The first Roman incursion into Scotland occurred in 79 AD. After the Roman victory, Roman forts were set along the Gask Ridge close to the Highland line, but by three years after the battle, the Roman armies had withdrawn to the Southern Uplands; the Romans erected Hadrian's Wall in northern England and the Limes Britannicus became the northern border of the Roman Empire. The Roman influence on the southern part of the country was considerable, they introduced Christianity to Scotland. Beginning in the sixth century, the area, now Scotland was divided into three areas: Pictland, a patchwork of small lordships in central Scotland; these societies were based on the family unit and had sharp divisions in wealth, although the vast majority were poor and worked full-time in subsistence agriculture. The Picts kept slaves through the ninth century. Gaelic influence over Pictland and Northumbria was facilitated by the large number of Gaelic-speaking clerics working as missionaries. Operating in the sixth ce
The Wolverhampton Wolves are a British speedway team based in Wolverhampton, England. They are sponsored by Parry's International Travel, have signed a new deal with owner Dave Parry for the 2008 season onwards; the team is managed by Peter Adams and the promoter of the club is Chris Van Straaten. They were the Sky Sports Elite League Champions in 2002; the Wolverhmapton Wolves regained the Champion status in the 2009 season, beating the Swindon Robins 95-90 on aggregate in the 2009 play-offs. Their most recent title success happened in 2016 beating the top of the table finishing Belle Vue Aces. After winning by an 18-point margin at home in the first leg by beating the Belle Vue Aces 54-36, the second leg was a win for Belle Vue of 50-42 meaning victory for the Wolves by a 10-point margin with the aggregate scores 96-86; the club was founded in 1928 racing at Monmore Green, after a brief flirtation with speedway, saw its last pre-war meeting in 1930. It was 20 years that the sport returned to the town.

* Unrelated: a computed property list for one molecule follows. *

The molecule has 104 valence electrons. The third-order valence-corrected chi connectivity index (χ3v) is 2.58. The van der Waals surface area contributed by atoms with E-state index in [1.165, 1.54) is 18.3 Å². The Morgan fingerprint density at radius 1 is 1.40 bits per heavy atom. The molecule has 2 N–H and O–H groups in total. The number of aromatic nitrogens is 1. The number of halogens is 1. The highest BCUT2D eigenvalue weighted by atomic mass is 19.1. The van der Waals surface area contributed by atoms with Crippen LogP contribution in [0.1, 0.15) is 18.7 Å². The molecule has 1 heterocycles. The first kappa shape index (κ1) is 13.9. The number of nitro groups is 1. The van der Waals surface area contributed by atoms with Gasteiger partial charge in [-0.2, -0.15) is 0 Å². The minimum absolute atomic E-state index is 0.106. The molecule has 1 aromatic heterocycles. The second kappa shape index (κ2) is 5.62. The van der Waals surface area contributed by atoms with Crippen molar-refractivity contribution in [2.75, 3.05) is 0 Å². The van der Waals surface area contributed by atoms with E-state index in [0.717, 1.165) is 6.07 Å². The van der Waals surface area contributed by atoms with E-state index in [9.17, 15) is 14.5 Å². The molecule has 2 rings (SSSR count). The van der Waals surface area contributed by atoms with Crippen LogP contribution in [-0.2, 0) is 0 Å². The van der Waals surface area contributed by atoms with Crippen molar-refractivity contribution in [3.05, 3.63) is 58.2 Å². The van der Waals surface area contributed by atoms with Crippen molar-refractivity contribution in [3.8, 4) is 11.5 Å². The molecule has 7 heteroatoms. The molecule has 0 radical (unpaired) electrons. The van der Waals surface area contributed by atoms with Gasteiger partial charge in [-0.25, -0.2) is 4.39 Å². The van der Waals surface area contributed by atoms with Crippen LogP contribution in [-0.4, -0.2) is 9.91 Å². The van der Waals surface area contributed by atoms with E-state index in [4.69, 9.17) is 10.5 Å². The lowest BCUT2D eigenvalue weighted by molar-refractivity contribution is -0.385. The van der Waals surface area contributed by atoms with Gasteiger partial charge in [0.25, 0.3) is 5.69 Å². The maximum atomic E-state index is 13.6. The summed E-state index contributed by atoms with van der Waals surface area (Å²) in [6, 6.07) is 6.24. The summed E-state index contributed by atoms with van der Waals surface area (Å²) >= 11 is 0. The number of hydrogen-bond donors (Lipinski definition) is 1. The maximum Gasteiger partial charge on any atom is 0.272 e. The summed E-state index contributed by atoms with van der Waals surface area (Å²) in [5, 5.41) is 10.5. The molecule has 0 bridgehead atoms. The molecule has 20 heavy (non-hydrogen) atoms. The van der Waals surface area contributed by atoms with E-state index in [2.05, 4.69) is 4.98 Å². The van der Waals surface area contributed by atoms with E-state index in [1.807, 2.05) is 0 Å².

During 1948 and the post-war optimism, record crowds were attending speedway events up and down the country. With towns keen to cash in on the boom, Wolverhampton's stadium owners applied to the local council for a track to be re-built at the original site. Australian Arthur Simcock set the ball rolling and was granted permission to promote speedway in Wolverhampton and his dream came true on 14 October 1950; the first to test the new track were some visiting Norwich riders, en route to a meeting. They declared themselves satisfied. Once again founded in 1951, known as the Wolverhampton Wasps, the racing keen fans saw a Wolverhampton team defeat Sheffield 58-26. With all parties happy, Wolverhampton were admitted into Division Three of the National League of the same year; however the winter of 1952/3 was a tumultuous one for speedway in the Black Country. Cradley Heath had endured a tough season in the Second Division, but meanwhile Wolverhampton had enjoyed a solid Third Division campaign. Due to the events at Cradley, a merger took place between the two promotions and saw a new formed team racing in the Second Division at Monmore Green..
Wolverhampton were pleased with this'promotion' and saw the only meeting where supporters had been'locked out'. It was reported 12,000 fans turned up with many more scaling the walls; the first meeting against Stoke in their new form saw the Potters demolished 52-32. This was however short lived and the side was thumped home and away in the early part of the 1954 season. A decision was made by the promotion and in early May of the same year, Wolverhampton closed its doors to speedway, it wasn't until 1961. Since 1965 Wolverhampton have competed in the top tier of British speedway with the exception of 1981 and 1982/3. Today, they race in the Elite League with a 15-heat formula. On the 10th August 2015 Swindon Robins rider Darcy Ward broke the track record time held by Tai Woffinden. Darcy's new record time 53.45 seconds. On the 29th August 2016 Niels-Kristian Iversen broke the track record again with a time of 52.69 seconds. Wolves host the Olympique annually; the current holder is Jacob Thorssell